More time for Sarawakian on death row after Singapore court reserves judgment

Lenduk Ak Baling (third from left) and Jumai pose with activists campaigning for Kho Jabing’s death penalty to be reduced to life imprisonment. — Picture by Melissa Chi
Lenduk Ak Baling (third from left) and Jumai pose with activists campaigning for Kho Jabing’s death penalty to be reduced to life imprisonment. — Picture by Melissa Chi

KUALA LUMPUR, Nov 23 — The fate of Kho Jabing remained uncertain today after a Singapore court reserved its judgement on the Sarawakian’s bid to review his death sentence.

The Court of Appeal did not specify a date for its decision, and according to activist Kirsten Han, this could hopefully buy more time for the 31-year-old Kho.

Jabing (pix) was accused of beating Cao Ruyin, 40, with a piece of wood, with the China national later succumbing to injuries. — Picture courtesy of Jumai Kho
Jabing (pix) was accused of beating Cao Ruyin, 40, with a piece of wood, with the China national later succumbing to injuries. — Picture courtesy of Jumai Kho

Han, who has been campaigning actively to get Kho’s sentence commuted, said with the court vacation coming up end of the month, she hopes the latest development would help the fight for the youth’s life.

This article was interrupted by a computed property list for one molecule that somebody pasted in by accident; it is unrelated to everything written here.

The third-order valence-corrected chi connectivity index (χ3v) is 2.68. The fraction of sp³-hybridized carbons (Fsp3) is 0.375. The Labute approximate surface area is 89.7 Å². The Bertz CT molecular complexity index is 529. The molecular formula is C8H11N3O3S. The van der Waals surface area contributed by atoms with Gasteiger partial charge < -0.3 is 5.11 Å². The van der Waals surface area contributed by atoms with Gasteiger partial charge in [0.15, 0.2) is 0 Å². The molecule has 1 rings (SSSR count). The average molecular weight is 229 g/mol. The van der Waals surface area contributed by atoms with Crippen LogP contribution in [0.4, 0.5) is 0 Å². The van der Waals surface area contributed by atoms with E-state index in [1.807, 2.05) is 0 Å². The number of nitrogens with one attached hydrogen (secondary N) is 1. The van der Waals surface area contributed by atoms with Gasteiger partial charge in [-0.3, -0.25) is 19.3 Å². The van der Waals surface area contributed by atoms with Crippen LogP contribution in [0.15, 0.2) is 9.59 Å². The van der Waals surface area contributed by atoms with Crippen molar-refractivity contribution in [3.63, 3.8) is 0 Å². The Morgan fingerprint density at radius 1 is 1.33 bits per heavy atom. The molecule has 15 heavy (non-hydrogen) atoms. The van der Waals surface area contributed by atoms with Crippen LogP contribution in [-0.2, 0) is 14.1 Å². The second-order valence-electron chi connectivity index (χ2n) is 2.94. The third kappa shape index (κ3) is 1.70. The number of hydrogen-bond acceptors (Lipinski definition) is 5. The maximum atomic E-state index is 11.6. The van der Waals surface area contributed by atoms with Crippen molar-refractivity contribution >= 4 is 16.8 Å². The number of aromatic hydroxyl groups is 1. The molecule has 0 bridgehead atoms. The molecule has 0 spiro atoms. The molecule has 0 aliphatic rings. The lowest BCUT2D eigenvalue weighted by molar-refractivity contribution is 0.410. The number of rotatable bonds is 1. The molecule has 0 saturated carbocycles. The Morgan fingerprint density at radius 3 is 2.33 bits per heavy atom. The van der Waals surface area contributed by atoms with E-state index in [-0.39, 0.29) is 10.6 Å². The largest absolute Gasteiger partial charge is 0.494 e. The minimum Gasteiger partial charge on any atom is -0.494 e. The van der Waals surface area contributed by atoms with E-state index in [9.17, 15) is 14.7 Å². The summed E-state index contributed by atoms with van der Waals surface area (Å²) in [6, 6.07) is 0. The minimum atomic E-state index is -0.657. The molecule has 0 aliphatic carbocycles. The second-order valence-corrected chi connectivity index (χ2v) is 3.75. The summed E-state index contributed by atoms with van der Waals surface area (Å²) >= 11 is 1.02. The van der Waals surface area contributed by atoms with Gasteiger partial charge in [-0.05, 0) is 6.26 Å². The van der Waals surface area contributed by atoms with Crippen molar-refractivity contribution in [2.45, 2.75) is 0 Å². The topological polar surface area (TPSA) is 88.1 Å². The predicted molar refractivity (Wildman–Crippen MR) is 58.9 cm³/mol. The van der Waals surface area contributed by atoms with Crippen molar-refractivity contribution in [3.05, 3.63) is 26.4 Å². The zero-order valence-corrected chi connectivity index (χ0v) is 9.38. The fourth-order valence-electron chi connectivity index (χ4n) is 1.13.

“The judgment in Jabing’s case was reserved today. The stay in execution will remain until the judges decide,” the co-founder of We Believe in Second Chances told Malay Mail Online via text message in an update on the case.

The Singapore Court of Appeal earlier today heard the criminal motion filed by Kho's lawyer.

Kho, who is from Miri, is currently incarcerated in Singapore and was scheduled to hang on November 6 but was awarded a temporary reprieve less than 24 hours to his execution after his lawyer filed a criminal motion at the Singaporean Court of Appeal on November 4 for remittance.

The Sarawakian who worked as a labourer in Singapore was first convicted and sentenced to death in 2010 for the murder of China national Cao Ruyin, 40.

When amendments to the mandatory death penalty came into force in 2013, however, Kho was deemed eligible to apply for resentencing. His sentenced was later commuted to life imprisonment and 24 strokes of the cane by the Singapore High Court.

However, a 3-2 decision at the Singapore Court of Appeal last January after the prosecution appealed sent him back to death row.

Han, as well as other activists and Kho’s sister and mother have been campaigning to garner support to pressure Singapore's president to offer clemency.

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